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Health Services Research & Development

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2009 HSR&D National Meeting Abstract

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National Meeting 2009

1021 — Development of a Nurse Staffing Model: Linking Integrative Review and Expert Panel

Fasoli DR (CHQOER), Haddock KS (WJB Dorn VAMC)

Objectives:
The VA nurse staffing methodology required revitalizing to meet the changing needs of today’s complex, dynamic healthcare system. Our objective was to develop and test a new model, using an expert panel approach, based on a systematic, evidence-based review of workload management systems (WMS). This process informed the model’s pilot study, currently underway.

Methods:
A focused review of the published literature from 1983 – 2007 resulted in 367 publications. 58 met DeGroot’s evaluation methodology abstraction criteria. Three quality rating methods were used. Summarized findings and themes were presented to a panel of experts, including VA and non-VA health care researchers, leaders, and consultants, with diverse backgrounds in nursing administration, workforce planning, nursing economics, and implementation, dissemination, and organizational research. Open discussion and brainstorming resulted in a final set of variables, which were subsequently screened for availability, measurability, and face validity, for inclusion in a staffing model for pilot study.

Results:
No high quality systematic reviews of WMS were identified. The integrative review revealed: limited reliability and validity testing, lack of WMS precision in categorizing patients, inability to reflect nursing work or predict nurse staffing requirements, and workload measurement difficulties. Individual variables were identified which became the underpinning for expert panel discussion and consensus on a final set of potential multi-level indicators: patient (number of medications, age, obesity, complexity), nurse (hours worked, education, federal service years, job satisfaction), unit (scope, turnover, shift length, skill mix, volume, turbulence, number of providers, unit type, physical environment), and organizational indicators (teaching status, hospital complexity, resident turnover).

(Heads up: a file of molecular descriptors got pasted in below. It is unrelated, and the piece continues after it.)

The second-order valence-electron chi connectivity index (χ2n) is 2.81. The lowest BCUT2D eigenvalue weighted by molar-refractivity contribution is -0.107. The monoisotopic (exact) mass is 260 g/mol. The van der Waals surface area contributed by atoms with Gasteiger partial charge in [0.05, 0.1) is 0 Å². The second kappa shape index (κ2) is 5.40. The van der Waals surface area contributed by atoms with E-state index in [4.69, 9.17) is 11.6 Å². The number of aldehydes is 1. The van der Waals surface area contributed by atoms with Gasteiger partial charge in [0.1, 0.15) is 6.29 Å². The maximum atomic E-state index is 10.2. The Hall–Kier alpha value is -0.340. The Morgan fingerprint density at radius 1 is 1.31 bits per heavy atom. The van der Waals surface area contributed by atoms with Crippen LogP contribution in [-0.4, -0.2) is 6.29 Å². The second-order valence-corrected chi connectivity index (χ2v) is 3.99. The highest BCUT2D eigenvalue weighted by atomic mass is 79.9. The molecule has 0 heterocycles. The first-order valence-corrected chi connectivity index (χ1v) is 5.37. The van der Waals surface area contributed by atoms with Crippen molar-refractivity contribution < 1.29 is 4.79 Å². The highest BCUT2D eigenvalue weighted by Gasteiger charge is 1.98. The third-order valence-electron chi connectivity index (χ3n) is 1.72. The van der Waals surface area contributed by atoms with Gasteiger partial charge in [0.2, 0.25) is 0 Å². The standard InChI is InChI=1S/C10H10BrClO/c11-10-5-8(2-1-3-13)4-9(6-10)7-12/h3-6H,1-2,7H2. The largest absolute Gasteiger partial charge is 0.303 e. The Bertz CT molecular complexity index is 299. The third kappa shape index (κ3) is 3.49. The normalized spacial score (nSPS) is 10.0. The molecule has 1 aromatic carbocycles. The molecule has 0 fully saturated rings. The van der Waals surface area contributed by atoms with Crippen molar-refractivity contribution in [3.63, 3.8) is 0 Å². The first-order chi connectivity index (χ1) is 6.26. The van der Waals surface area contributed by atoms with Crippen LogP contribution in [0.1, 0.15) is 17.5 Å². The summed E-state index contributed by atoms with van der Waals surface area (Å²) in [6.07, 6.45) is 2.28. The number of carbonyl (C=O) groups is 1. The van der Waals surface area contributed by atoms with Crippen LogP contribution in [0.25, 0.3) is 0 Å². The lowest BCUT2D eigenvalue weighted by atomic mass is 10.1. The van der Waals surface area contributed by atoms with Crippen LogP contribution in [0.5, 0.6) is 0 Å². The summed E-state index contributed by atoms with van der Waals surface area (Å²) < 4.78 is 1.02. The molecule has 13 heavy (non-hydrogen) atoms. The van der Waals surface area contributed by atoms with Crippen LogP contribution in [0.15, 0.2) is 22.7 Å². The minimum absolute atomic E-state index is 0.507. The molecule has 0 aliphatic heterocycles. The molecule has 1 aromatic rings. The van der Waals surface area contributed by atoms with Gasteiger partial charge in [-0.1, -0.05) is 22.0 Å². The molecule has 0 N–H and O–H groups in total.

Implications:
In lieu of evidence of a seminal WMS on which to build, we leveraged the combined power of an expert panel and integrative review to identify variables for inclusion in a staffing model that uses existing available data and that meets the design criteria of simplicity, parsimony, and minimal additional workload.

Impacts:
An integrative literature review, alone, is insufficient to guide WMS development. However, supplementing with an expert panel to provide real-world experience and expertise to critique and exploit an existing evidence-base enables design of a potentially optimal staffing methodology to meet the projected long-term needs of the VA healthcare delivery system.


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